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Is it a Penalty or a Tax?

July 18, 2010

While promoting ObamaCare legislation, the President defended the individual mandate to buy health insurance by insisting it was not a tax.  It’s a penalty for anyone who doesn’t make the responsible choice to enroll in a health plan.

Now that the legislation has been signed into law, Attorneys General and Governors of 14 states, including Pennsylvania’s AG and gubernatorial candidate Tom Corbett,  have challenged the constitutionality of the insurance mandate.  In response Obama’s Justice Department has filed a brief in response defending the mandate as constitutional because it is a tax!  Here’s an explanation of the defense from a NYT’s article:

In a brief defending the law, the Justice Department says the requirement for people to carry insurance or pay the penalty is “a valid exercise” of Congress’s power to impose taxes.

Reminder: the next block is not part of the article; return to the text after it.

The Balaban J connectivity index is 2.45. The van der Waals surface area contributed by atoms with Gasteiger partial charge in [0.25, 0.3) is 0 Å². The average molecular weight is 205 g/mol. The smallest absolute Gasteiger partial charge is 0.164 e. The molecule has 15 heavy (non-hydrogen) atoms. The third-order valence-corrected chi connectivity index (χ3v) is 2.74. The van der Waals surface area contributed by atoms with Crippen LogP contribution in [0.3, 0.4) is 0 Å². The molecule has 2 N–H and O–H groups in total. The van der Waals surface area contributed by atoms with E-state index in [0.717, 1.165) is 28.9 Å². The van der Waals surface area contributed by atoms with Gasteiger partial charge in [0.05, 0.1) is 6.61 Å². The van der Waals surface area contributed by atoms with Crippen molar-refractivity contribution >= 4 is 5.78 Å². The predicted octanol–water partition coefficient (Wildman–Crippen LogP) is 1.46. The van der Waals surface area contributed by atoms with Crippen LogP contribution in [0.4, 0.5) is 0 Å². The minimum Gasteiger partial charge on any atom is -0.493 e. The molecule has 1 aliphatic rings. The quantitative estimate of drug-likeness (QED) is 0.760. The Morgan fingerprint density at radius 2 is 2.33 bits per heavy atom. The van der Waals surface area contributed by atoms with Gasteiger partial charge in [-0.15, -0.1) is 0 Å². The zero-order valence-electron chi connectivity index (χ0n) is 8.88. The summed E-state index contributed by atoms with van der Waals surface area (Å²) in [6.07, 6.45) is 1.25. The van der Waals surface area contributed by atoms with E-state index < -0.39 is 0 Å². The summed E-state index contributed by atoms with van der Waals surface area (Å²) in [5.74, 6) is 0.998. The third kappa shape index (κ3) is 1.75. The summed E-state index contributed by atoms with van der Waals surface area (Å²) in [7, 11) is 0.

Congress can use its taxing power “even for purposes that would exceed its powers under other provisions” of the Constitution, the department said. For more than a century, it added, the Supreme Court has held that Congress can tax activities that it could not reach by using its power to regulate commerce.

It seems clear to me that the insurance mandate is both.  Hey- you got your penalty on my tax!  You got your tax on my penalty!  Unfortunately – unlike delicious peanut butter cups – the mandate tastes like bullshit.

Let’s apply a little common sense to the issue.  Taxation is about commerce.  If you buy or sell something, the government takes a little bit of that transaction as a tax.  If you get paid or pay someone for performing a service the government takes a tax.  The mandate requires you to buy a service OR pay money to the government.  Does that sound like a tax?  No.  It’s a punishment for disobeying the law.  A fine.  Not buying health insurance is a crime.  If you disobey, you will pay.

Does that sound constitutional to you?  Is that the American way?  It is not.  It will never be.

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